Enduring School Riddles, Part 2

You may recall last month’s promise to open a conversation on the toughest stuff that schools need to figure out, so here comes the second installment. If the opening topic was about the cost of what we do, the next door neighbor topic has to be teachers: what we expect of them, what they can expect from us, what’s the future of the profession. And let’s start with affirming that notion of a profession—like law or medicine or engineering. You won’t be surprised to hear that finding, keeping, and acknowledging great faculty came through loud and clear in the recent survey about priorities for the next head of school here on our happy 38 acres. What will we do with that energy? Read on—there may be no more important knot for us to untie:

Let’s start with a look at our educational model. For centuries, school has meant combining groups of students with a wise, well read, caring, respected adult in a classroom setting. That version of school has maintained remarkable staying power. I’ve heard it said that if Rip Van Winkle had fallen asleep 100 years ago and awakened recently, one of the few places he’d see now that looked familiar would be a school. We continue to love that model. We don’t want robot teachers, or much computer-based instruction, or really anything that does not work out to be highly familiar and relational. COVID showed us all that definitively.

The issue is that relying primarily on people means understanding that their productivity can’t really increase—compensating teachers costs more each year, to keep up with basic price level increases, and they are essentially doing the same amount of work. If you want to sound informed on all this, mention Baumol’s Disease, named for an NYU economist who recently passed away and explained why a concert orchestra kept costing more—because it relied almost entirely on people to produce, unlike a car factory. Schools and hospitals face this challenge most famously.

Meanwhile, we keep asking more of teachers, on the social-emotional front, on the technology front, on the public health front, and on the relevance front. Every societal challenge we know of shows up at the schoolhouse door every day. For all the years I’ve been in education, the scope of the job has continued to expand, alongside worries that the next generation of teachers we need may not materialize. Those predictions continued to be wrong for a nice long while. Now it feels like things are changing.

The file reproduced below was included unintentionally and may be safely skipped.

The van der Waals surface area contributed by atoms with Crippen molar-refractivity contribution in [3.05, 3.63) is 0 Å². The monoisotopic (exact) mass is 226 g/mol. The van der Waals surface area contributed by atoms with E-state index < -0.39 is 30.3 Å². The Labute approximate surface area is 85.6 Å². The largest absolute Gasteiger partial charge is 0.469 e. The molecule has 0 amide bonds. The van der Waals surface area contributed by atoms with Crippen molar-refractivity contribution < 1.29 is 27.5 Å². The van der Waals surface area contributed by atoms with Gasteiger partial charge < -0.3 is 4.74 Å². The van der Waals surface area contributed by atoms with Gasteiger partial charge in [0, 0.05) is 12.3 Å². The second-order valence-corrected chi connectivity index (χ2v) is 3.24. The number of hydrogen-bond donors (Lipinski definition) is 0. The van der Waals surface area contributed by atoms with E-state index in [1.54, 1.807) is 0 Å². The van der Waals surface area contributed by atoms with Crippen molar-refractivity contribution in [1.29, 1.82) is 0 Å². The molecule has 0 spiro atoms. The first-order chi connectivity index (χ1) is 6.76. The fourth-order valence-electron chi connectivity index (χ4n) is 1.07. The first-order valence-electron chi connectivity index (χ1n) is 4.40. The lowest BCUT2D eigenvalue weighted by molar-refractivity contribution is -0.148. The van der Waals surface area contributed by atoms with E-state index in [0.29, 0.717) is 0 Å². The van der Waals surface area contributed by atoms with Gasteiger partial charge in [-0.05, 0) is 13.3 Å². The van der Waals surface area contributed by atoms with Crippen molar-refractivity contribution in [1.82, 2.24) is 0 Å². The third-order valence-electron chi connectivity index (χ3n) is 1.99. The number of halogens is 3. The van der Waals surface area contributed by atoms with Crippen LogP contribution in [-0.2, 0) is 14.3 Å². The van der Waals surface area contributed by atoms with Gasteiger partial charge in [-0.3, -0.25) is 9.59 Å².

For the sake of brevity and your attention span, it strikes me that the needs are twofold. One, to rethink the way we do school, to at least imagine some different models that don’t ask quite so much of our educational professionals working in quite such an isolated role. That’s a long-haul challenge that may require us to plant seeds that may not live long enough to produce trees that will shelter us personally. Secondly, we can find ways to support and recognize our current teachers so they can genuinely see a future doing this essential work. That seems far more doable in the near team.

For everyone’s benefit (families, children, teachers, the wider community), we at Island School should be leading on these questions, not following. It’s one of the best things about being an independent school—we can mobilize faster and act on our priorities. The whole challenge took a long while to get this way, but we don’t have forever to respond without risking some serious consequences. 

Let me close with a question—would you want your own child to choose teaching as a profession? If so, why, and if not, why not? And how do we understand those answers if we think education really matters? I absolutely loved teaching (and still do), but started taking on admin responsibilities for financial reasons, rather than picking up second or third jobs as so many of my colleagues did, and here I am now, doing something really cool and feeling very thankful. But I know with certainty that our classroom teachers are doing some of the most important work there is.

Stay safe over Halloween and don’t take anything from strangers, OK?

See you at Fall Fest, if not before,